Math Forum Internet News

Volume 22, Number 23

Back to Table of Contents

 June 9, 2017                                   Vol. 22, No. 23


      EquatIO | Drawing with Mathpix | Polyhedron Templates



 Have you ever wanted to display perfectly typeset mathematics
 just by speaking symbols and numbers?

 With a nifty extension running in a Chrome browser, you can:
 EquatIO renders the mathematics that you dictate (or type or
 write) on your computer or Chromebook.

 Watch it in action here:


 Then check out how EquatIO can enhance the use of exit tickets
 in the classroom, and four other classroom applications for it:


 Creators Texthelp developed this browser extension out of
 g(Math), a product more limited in scope. The free version of
 EquatIO lets you add its speech-to-text and other output to
 Google Docs. The premium version offers unlimited handwriting
 recognition, plus integration with Google Forms, Slides,
 Sheets, and Drawings.



    PoW taking place: Math problem-solving moment of the week

 "While I was doing this problem, I realized that you always
 have to look before you start just to make sure all units are
 the same, and if they aren't you need to convert them to one
 common unit. My answer is reasonable because ..."

 - Shell, highlighted in the Pre-Algebra PoW's latest solution


                      DRAWING WITH MATHPIX


 The makers of Mathpix recently posted the results of "some
 fun" they had with their API and HTML canvas.

 Mathpix is the "snap, solve, graph and go" app first
 highlighted here in December. It instantly digitizes
 photographs of handwritten math taken on a smartphone, then
 simplifies or solves it step by step, with relevant lessons
 along the way.

 This latest experiment with Mathpix's optical character
 recognition technology typesets the math that you write in the
 graph-paper region of their new drawing interface. Click the
 "copy to clipboard" button to capture the LaTeX code for that
 formatted output.


    Now taking place: Math education conversation of the day

 "Trickier to work out -- which might be why the question....
 The distance from the vertices of a sqrt(2), sqrt(2), sqrt(2)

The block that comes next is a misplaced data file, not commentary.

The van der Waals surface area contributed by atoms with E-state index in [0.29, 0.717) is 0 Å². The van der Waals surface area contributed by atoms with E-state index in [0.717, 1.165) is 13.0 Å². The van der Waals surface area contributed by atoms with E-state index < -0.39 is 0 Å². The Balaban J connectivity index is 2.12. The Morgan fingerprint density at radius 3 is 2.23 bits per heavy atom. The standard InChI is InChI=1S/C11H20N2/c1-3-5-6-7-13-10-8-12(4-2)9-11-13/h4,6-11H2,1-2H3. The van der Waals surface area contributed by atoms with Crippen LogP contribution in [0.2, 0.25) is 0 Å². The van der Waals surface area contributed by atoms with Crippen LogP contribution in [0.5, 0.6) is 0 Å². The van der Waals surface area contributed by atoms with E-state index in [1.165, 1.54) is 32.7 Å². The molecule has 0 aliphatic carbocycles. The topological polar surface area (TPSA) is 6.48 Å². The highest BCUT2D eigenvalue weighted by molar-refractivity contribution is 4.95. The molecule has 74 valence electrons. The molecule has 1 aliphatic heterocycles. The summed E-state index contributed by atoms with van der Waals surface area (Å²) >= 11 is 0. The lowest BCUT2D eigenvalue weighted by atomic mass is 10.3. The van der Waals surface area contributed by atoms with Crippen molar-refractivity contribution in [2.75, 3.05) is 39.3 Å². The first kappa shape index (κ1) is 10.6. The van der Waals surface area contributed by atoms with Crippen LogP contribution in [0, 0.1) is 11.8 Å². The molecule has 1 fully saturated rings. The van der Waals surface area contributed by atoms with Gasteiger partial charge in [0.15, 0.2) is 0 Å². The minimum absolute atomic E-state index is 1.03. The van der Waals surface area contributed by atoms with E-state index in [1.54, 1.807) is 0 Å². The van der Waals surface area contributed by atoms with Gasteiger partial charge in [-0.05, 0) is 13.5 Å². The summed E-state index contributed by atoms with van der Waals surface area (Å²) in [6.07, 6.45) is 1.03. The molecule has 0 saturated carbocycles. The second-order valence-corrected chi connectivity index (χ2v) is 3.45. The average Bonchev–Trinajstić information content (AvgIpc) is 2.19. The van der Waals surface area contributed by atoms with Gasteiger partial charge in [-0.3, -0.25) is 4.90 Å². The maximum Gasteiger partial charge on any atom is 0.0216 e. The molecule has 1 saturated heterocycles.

triangle to its center is (scribble, scribble) sqrt(2/3)....
 More could be said, but that's a start."

 - Jim, posted to the sci.math discussion


                      POLYHEDRON TEMPLATES


 A website recently launched for interactively designing
 polyhedron models.

 Build your own net by choosing from among the five Platonic
 solids (tetrahedron, hexahedron, octahedron, dodecahedron,
 icosahedron), or using the lighter blue "advanced" button to
 specify its dimensions and the number of sides. Polyhedron
 Templates lets you truncate the resulting model as often as
 you like. To print out and fold up the your model, pick the
 tab types and sizes that you'd glue. The "data" link leads to
 a table of the edge length and vertex angle of every face of
 your 3D creation.

 We first learned about Polyhedron Templates as a suggestion to
 the Internet Math Library, which today boasts over 11,100 math
 and math education websites. Share your own by visiting



                     CHECK OUT OUR WEB SITE:
   The Math Forum at NCTM
                Online PD
         Online Workshops
             Ask Dr. Math
     Problems of the Week
 Powerful Problem Solving
      Mathematics Library
               Math Tools
        Discussion Groups
      Join the Math Forum
       Ask Dr. Math Books
             Twitter Feed
                         SEND COMMENTS TO:
      _o    \o_       __|    \ /     |__        o _   o/  \o/
     __|- __/   \__/o   \o    |    o/    o/__/  /\   /|    |
        \   \   /  \    / \  /o\  / \    /   \  / |  / \  / \

          An archive of all the Math Forum newsletters
         and directions for subscribing can be found at

[Privacy Policy] [Terms of Use]

Home || The Math Library || Quick Reference || Search || Help 

© 1994- The Math Forum at NCTM. All rights reserved.